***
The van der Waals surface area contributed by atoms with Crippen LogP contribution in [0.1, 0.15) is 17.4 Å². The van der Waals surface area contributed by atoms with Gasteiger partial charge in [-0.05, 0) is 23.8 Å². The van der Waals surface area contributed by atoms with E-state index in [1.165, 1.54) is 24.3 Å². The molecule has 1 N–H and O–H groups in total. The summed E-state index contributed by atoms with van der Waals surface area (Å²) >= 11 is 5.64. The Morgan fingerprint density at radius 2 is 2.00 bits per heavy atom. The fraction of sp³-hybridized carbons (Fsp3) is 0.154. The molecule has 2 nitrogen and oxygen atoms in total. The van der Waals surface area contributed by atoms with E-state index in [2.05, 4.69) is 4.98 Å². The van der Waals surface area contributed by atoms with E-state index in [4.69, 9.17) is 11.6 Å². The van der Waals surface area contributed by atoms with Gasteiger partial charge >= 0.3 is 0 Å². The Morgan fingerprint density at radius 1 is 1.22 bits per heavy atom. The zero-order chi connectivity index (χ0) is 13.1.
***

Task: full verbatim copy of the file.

The van der Waals surface area contributed by atoms with Crippen LogP contribution in [0.1, 0.15) is 17.4 Å². The van der Waals surface area contributed by atoms with Gasteiger partial charge in [-0.05, 0) is 23.8 Å². The van der Waals surface area contributed by atoms with E-state index in [1.165, 1.54) is 24.3 Å². The molecule has 1 N–H and O–H groups in total. The summed E-state index contributed by atoms with van der Waals surface area (Å²) >= 11 is 5.64. The Morgan fingerprint density at radius 2 is 2.00 bits per heavy atom. The fraction of sp³-hybridized carbons (Fsp3) is 0.154. The molecule has 2 nitrogen and oxygen atoms in total. The van der Waals surface area contributed by atoms with E-state index in [2.05, 4.69) is 4.98 Å². The van der Waals surface area contributed by atoms with E-state index in [4.69, 9.17) is 11.6 Å². The van der Waals surface area contributed by atoms with Gasteiger partial charge >= 0.3 is 0 Å². The Morgan fingerprint density at radius 1 is 1.22 bits per heavy atom. The zero-order chi connectivity index (χ0) is 13.1.